________________ CM . . . . Volume XXIII Number 6 . . . . October 14, 2016


Faster, Higher, Smarter: Bright Ideas That Transformed Sports.

Simon Shapiro. Art by Theo Krynauw & Warwick Goldswain.
Toronto, ON: Annick Press, 2016.
120 pp., pbk., hc., epub & pdf, $16.95 (pbk.), $22.95 (hc.).
ISBN 978-1-55451-813-5 (pbk.), ISBN 978-1-55451-814-2 (hc.), ISBN 978-1-55451-815-9 (epub), ISBN 978-1-55451-816-6 (pdf).

Subject Headings:
Sports sciences-Juvenile literature.
Sports-Technological innovations-Juvenile literature.

Grades 5-8 / Ages 10-13.

Review by Gail Hamilton.

***½ /4



On the night of June 25, 1987, A.J. Hackett was so comfortable in his sleeping bag that he overslept by half an hour. Most people wouldn't be so relaxed, hiding illegally 110 meters (360 feet) off the ground on the second level of the Eiffel Tower. But then again, most people wouldn't have scoped out the security on the tower - making note of gates, fences, locks, and cameras, and timing the guards' routine. Most people also wouldn't have planned how to block security cameras using umbrellas and cardboard, how to distract the guards with a couple of attractive women, or how to sneak over a fence and out of sight in a maintenance area. Oh, and most people wouldn't have wanted to jump off the tower at dawn. But A.J. Hackett isn't most people.

Highly informative and entertaining, Faster, Higher, Smarter is devoted to those people whose ideas have changed sport, and to the science behind the sport. Part history, part anecdote, and part physics lesson, the book covers a variety of inventions and innovations, many of them banned at first, which have enabled athletes to perform at higher levels. These inventions range from clothing and equipment, such as clap skates in speedskating, to techniques such as the V-style in ski jumping and the underwater start in backstroke swimming events. Readers will be introduced to such terms as kinetic and elastic energy, moment of inertia, torsion, angular momentum, output force and inefficient lever.

      Following an introduction, there are 17 chapters, 15 of which highlight different sports. The other two focus on cheating in sports (e.g. steroid use and tampered equipment) and the advantage of statistics over scouts as a method of selecting professional baseball players. Each chapter begins with a specific invention or technique and the event or situation which inspired it, followed by a "Why It Works" section which explains the science behind it. There is also a little video icon with instructions on how to access short online videos related to the topic. The text is conversational in tone, although occasionally some of the scientific explanations can be slightly daunting. Plenty of colour and black and white photos and diagrams enhance the text. Diagrams, especially, are invaluable tools which help to clarify the physics principles behind the featured sport. A table of contents and an index are also provided.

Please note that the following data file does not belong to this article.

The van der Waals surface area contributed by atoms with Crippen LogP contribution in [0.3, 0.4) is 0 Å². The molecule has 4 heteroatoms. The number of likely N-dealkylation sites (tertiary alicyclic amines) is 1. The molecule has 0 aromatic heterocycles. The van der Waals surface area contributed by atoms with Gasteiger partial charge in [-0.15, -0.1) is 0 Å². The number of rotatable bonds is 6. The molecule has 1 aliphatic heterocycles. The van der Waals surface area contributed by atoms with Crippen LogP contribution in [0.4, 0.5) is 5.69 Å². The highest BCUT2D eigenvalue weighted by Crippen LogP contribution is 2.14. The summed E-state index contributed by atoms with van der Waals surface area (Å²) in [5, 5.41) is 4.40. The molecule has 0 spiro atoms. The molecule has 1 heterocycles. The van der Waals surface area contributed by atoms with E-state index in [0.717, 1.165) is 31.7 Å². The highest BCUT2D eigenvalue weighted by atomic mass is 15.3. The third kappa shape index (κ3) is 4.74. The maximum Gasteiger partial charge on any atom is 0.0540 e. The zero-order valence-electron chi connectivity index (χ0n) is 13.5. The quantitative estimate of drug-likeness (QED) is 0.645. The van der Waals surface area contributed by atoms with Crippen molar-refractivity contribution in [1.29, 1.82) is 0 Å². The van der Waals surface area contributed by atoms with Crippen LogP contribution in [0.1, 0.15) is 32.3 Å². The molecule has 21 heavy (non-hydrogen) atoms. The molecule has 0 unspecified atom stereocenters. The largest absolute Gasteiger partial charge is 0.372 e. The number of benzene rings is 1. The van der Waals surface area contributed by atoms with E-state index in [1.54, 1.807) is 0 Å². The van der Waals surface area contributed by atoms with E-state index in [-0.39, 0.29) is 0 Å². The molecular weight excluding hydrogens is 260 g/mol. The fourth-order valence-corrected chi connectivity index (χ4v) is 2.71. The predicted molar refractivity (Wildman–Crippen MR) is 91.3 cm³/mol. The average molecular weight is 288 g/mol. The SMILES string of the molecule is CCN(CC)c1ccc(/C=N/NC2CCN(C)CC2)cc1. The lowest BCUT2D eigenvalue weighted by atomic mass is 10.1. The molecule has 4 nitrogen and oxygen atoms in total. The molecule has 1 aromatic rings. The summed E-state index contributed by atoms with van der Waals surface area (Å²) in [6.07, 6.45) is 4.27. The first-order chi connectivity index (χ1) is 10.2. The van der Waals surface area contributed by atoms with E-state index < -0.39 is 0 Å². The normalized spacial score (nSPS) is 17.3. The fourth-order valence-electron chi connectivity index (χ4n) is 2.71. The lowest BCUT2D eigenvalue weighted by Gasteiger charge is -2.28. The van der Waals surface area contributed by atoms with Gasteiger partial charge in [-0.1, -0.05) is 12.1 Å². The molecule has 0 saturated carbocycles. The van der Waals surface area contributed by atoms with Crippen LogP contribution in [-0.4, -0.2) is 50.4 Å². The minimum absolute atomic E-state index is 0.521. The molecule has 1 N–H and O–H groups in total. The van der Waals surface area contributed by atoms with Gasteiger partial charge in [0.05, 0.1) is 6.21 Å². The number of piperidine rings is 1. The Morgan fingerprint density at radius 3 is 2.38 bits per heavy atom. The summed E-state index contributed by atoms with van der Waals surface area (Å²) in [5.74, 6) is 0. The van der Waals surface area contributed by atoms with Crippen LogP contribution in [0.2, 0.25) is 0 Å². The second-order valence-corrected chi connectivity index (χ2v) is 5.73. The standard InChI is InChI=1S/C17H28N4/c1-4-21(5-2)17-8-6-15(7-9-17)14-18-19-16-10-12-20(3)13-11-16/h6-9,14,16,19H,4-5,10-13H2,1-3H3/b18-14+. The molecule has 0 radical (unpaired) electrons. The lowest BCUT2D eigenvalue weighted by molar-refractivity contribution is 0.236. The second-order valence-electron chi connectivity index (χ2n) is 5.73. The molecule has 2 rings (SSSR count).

Some examples of sporting equipment discussed in the book are the flexible fiberglass pole for pole-vaulting (inspired by a tuna fisherman's fishing pole), the hollow aluminum bat for speed and distance in baseball, a lightweight wheelchair with a lower center of mass and a wider wheelbase for stability in wheelchair sports, lightweight skis and tennis rackets, and specialized prosthetic feet designed by the Flex-Foot Company for swimming, skiing and even mountain climbing. Techniques mentioned include the soccer-style kick for speed and power, a hockey slapshot, a skateboard ollie, and cycling positions that reduce wind resistance. There is also an amusing story related to bungy jumping. The annual custom of bungy jumping off a tower in Vanuatu with vines tied around the ankles of the jumpers is said to be based on a legend in which a man who repeatedly mistreated his wife received his just desserts. One day, she climbed a tree to get away from him, and when he followed her up, she jumped. He jumped down after her, but she was clever and had tied vines to her ankles, He, unfortunately, had not and did not survive the fall.

      The final chapter features basketball's Michael Jordan and analyses his amazing jump. To quote one professional player, "He goes up, stops for a cup of coffee, looks over the scenery, and then follows through with a tomahawk jam (a two-handed dunk)."

      Fun, educational and engaging, this book will appeal to sports fans. Even if the physics part of each chapter is not of interest to the reader, Faster, Higher, Smarter is still a most entertaining read.

Highly Recommended.

Gail Hamilton is a former teacher-librarian in Winnipeg, MB.

To comment on this title or this review, send mail to cm@umanitoba.ca.

Copyright © the Manitoba Library Association. Reproduction for personal use is permitted only if this copyright notice is maintained. Any other reproduction is prohibited without permission.
Published by
The Manitoba Library Association
ISSN 1201-9364
Hosted by the University of Manitoba.

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